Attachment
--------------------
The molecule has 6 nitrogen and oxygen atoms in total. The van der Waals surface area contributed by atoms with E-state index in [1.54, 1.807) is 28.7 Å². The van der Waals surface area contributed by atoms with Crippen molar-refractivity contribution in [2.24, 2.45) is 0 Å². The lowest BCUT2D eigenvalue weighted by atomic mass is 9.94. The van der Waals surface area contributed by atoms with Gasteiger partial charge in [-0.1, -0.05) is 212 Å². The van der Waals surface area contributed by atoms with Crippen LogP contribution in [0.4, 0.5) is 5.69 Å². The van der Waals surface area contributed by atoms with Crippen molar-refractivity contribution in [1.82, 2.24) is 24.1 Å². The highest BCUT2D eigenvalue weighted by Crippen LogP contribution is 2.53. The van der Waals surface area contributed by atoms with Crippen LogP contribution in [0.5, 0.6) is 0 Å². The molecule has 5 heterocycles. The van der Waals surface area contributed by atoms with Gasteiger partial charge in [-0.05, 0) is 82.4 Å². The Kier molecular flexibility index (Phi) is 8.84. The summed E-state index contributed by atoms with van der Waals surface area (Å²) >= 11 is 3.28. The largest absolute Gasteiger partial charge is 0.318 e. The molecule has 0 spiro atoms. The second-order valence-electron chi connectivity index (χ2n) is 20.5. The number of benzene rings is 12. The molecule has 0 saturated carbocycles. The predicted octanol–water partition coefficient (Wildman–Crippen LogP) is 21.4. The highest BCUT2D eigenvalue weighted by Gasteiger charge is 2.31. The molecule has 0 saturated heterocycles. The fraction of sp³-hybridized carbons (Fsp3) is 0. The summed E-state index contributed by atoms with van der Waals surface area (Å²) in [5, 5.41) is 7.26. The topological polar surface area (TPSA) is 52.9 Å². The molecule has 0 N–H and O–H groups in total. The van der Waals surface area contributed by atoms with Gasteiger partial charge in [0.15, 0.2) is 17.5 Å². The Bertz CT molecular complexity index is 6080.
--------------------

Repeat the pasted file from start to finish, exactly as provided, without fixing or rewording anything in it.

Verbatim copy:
The molecule has 6 nitrogen and oxygen atoms in total. The van der Waals surface area contributed by atoms with E-state index in [1.54, 1.807) is 28.7 Å². The van der Waals surface area contributed by atoms with Crippen molar-refractivity contribution in [2.24, 2.45) is 0 Å². The lowest BCUT2D eigenvalue weighted by atomic mass is 9.94. The van der Waals surface area contributed by atoms with Gasteiger partial charge in [-0.1, -0.05) is 212 Å². The van der Waals surface area contributed by atoms with Crippen LogP contribution in [0.4, 0.5) is 5.69 Å². The van der Waals surface area contributed by atoms with Crippen molar-refractivity contribution in [1.82, 2.24) is 24.1 Å². The highest BCUT2D eigenvalue weighted by Crippen LogP contribution is 2.53. The van der Waals surface area contributed by atoms with Crippen LogP contribution in [0.5, 0.6) is 0 Å². The molecule has 5 heterocycles. The van der Waals surface area contributed by atoms with Gasteiger partial charge in [-0.05, 0) is 82.4 Å². The Kier molecular flexibility index (Phi) is 8.84. The summed E-state index contributed by atoms with van der Waals surface area (Å²) >= 11 is 3.28. The largest absolute Gasteiger partial charge is 0.318 e. The molecule has 0 spiro atoms. The second-order valence-electron chi connectivity index (χ2n) is 20.5. The number of benzene rings is 12. The molecule has 0 saturated carbocycles. The predicted octanol–water partition coefficient (Wildman–Crippen LogP) is 21.4. The highest BCUT2D eigenvalue weighted by Gasteiger charge is 2.31. The molecule has 0 saturated heterocycles. The fraction of sp³-hybridized carbons (Fsp3) is 0. The summed E-state index contributed by atoms with van der Waals surface area (Å²) in [5, 5.41) is 7.26. The topological polar surface area (TPSA) is 52.9 Å². The molecule has 0 N–H and O–H groups in total. The van der Waals surface area contributed by atoms with Gasteiger partial charge in [0.15, 0.2) is 17.5 Å². The Bertz CT molecular complexity index is 6080.